I must admit that I still can’t spell Chimamanda Ngozi Adichie’s name properly without Googling it first, but Americanah was the best fiction I’ve read so far this year. It has all the elements of great story telling —

Setting: The story starts in Nigeria during its years of conflict, and we follow the protagonists to the U.S. and U.K., then return to Nigeria as the country leaps into prosperity, carrying with it all the dilemmas that comes with such fast development.

Characters: Ifemelu is surprisingly extremely relatable as the protagonist. Perhaps it’s because I identify with her in many ways, as an immigrant in the U.S. and an expatriate when she returns home, and a minority female in an interracial relationship. Beyond Ifemelu, all the other characters embody so much complexity and depth, which gently take shape through the characters’ often brief interactions with with Ifemelu or Obinze.

Theme: The author explores so many intricate and controversial themes in this book I don’t even know where to start. At the center of it all is the question of identity, from which all other struggle arise. Through each choice seemingly big and small, Ifemelu was trying to find her identity, whether it was her accent, hairstyle, vocation, home, or love, everything started with the question “who am I and who do I want to be?” The book is also a social critique of racism in America (and other places), which I don’t want to downplay. I just think that the way it was presented was still very much a part of Ifemelu’s search for her place in the world.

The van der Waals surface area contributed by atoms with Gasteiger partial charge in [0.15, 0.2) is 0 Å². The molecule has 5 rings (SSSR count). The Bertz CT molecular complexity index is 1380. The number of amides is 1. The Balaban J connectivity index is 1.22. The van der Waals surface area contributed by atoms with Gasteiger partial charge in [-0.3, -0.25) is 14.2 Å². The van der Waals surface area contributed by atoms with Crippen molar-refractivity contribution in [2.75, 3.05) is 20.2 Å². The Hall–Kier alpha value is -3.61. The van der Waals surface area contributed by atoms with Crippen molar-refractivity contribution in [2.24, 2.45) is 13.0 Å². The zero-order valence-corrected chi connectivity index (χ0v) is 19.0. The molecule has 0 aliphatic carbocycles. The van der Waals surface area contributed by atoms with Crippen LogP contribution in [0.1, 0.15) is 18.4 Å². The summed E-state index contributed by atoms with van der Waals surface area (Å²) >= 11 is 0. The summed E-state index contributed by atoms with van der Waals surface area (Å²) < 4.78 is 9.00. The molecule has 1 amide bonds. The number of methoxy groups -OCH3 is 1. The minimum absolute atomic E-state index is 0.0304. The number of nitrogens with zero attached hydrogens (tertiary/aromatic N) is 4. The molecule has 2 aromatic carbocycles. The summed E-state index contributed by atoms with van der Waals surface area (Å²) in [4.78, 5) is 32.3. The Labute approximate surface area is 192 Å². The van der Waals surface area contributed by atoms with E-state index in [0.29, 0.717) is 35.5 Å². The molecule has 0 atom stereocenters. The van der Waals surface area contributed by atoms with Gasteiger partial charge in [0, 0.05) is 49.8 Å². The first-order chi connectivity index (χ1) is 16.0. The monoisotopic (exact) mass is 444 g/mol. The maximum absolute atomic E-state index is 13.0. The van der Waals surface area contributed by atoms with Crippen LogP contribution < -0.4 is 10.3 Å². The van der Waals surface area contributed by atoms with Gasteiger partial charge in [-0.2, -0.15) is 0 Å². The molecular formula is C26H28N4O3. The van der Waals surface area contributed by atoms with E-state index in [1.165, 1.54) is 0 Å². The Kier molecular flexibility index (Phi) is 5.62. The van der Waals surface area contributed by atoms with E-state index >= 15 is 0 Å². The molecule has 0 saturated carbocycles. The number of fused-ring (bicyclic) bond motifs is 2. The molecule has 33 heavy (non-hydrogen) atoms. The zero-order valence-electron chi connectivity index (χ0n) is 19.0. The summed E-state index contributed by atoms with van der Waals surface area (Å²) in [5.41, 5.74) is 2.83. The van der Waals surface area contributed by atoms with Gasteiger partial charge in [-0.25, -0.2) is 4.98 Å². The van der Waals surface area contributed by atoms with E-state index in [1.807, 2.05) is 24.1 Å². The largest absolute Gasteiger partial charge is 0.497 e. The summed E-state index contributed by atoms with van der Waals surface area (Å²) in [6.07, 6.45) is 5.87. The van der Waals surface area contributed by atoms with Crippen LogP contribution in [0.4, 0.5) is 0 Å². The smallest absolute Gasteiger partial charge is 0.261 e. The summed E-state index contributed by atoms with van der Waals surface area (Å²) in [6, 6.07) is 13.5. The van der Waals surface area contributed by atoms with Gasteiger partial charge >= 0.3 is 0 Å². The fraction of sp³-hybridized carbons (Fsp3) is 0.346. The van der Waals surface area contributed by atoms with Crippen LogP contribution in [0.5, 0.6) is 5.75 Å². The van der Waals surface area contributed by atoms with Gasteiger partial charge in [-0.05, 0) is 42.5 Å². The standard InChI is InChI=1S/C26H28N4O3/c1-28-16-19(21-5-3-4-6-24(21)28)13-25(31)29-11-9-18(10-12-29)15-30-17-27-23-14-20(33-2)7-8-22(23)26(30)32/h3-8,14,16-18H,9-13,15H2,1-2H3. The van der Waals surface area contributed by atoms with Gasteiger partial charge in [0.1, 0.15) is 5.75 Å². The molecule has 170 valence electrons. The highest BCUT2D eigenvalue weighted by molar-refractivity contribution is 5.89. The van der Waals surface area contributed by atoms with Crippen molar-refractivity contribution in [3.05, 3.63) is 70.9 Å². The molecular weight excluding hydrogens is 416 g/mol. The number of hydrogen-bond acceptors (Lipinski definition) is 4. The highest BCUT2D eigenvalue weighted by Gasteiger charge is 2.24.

Plot: It’s hard to classify this book, but I’m going to call it a love story, since much of the story revolved around the love between Ifemelu and Obinze. The plot, like life itself, is quite unpredictable, and it’s hard not to get so invested in the characters that you can’t wait to see what happens next.

Of course, the writing style of Adichie is absolutely mesmerizing, and her words effortlessly intertwine all the different storylines and motifs together. I also managed to learn a few new words (which I will likely soon forget from lack of usage):
– churlishness: rude in a mean-spirited and surly way
– sylphlike: slender and graceful
– piquant: pleasantly stimulating taste (or to the mind)
– somnolent: drowsy
– ambled: walking at a relaxed pace
– frisson: sudden strong feeling of excitement or fear
supercilious: acting superior
bedraggled: dirty and disheveled
quisling: traitor
vituperative: bitter and abusive

Leave a Reply

Your email address will not be published. Required fields are marked *

This site uses Akismet to reduce spam. Learn how your comment data is processed.